While Windows 10 offers a wonderful multi-monitor Taskbar arrangement and supports numerous virtual desktops, it’s not so ideal to allow each one of your displays to select individual wallpapers. But that doesn’t rule out the possibility of doing so (without the use of third-party software); it is possible; Microsoft is simply not forthcoming about it. Here are described the proper way to set different wallpapers on dual monitors windows 10.
Here’s How to Set Different Wallpapers for Your Dual Monitors in Windows 10
Step 1: First, you have to save several wallpapers in the same folder that you have to use. It can be any folder on your computer, even the desktop.
Step 2: While holding down the Ctrl key, click the several wallpapers you want to utilize. If you have two monitors, select two different wallpapers, select three different wallpapers, and so on if you already have three monitors.
Step 3: After you’ve chosen your wallpapers, you have to right-click on one of them and choose Set as desktop background from the menu.
You may be required to adjust your wallpaper settings when you do not see distinct backgrounds on each of your monitors, or when you view different wallpapers, but they cycle between photos at an alarming rate.
To do this, follow the steps below:
open the Run command by right-clicking the Windows/Start icon and selecting Run.
- First, right-click on the windows or start button of your computer screen and click on Run from the menu to launch the Run command.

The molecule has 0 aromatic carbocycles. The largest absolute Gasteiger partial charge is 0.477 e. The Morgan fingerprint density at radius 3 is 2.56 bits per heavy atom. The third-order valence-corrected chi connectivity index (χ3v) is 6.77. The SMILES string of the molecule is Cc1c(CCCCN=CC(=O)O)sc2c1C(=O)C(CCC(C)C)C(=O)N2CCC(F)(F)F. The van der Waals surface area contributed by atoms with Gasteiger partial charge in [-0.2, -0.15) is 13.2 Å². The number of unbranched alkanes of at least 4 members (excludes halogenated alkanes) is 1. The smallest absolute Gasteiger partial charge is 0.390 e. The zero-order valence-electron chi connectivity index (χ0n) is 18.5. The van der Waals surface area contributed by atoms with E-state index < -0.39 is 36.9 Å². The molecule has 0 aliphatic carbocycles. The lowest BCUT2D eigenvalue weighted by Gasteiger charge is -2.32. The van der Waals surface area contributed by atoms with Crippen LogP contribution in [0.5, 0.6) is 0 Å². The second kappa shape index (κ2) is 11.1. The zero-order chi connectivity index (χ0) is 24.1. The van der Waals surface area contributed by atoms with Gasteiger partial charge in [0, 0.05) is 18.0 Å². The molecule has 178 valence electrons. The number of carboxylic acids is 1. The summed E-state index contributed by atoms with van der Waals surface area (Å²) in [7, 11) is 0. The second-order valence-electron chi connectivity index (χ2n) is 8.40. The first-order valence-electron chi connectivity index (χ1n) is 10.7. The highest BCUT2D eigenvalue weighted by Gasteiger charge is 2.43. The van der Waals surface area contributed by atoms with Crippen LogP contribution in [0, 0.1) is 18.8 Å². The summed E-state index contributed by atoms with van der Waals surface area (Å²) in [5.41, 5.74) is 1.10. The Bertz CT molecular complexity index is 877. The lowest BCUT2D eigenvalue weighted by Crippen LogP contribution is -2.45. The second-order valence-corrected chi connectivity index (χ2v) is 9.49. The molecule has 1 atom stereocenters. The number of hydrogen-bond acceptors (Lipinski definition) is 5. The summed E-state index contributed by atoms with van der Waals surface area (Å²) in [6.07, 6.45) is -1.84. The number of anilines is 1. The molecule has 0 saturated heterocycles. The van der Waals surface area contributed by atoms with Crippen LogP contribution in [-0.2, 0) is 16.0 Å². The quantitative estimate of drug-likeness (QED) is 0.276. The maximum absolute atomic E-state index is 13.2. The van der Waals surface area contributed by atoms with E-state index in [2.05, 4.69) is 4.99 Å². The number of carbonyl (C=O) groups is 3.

- Then, you have to type the control /name of Microsoft. Personalization or page wallpaper includes spaces.
- Now, you have to click on the OK.
- Although you can’t get to the Desktop Background window directly using the Control Panel, this will open it in the Control Panel.
Make sure the picture position is set to fill, extend, fit, or center to show various pictures on your monitors. You’ll only see one image if it’s selected to Tile or Span.
To prevent your wallpaper from cycling among images, click Clear everything located at the top of the window. All wallpapers are unchecked. The wallpapers that have been checked are cycled through.
You can also configure backgrounds for each monitor from your desktop background window – just locate the picture you wish to use, right-click, and choose Set for monitor 1. Or for any monitor that you want to set.
How to Select Unique Wallpapers for Different Monitors in Windows 10
When it comes to selecting multiple monitor wallpapers in Windows 10, there are two options, neither of which is especially clear. We use a few Throne wallpapers to illustrate each way.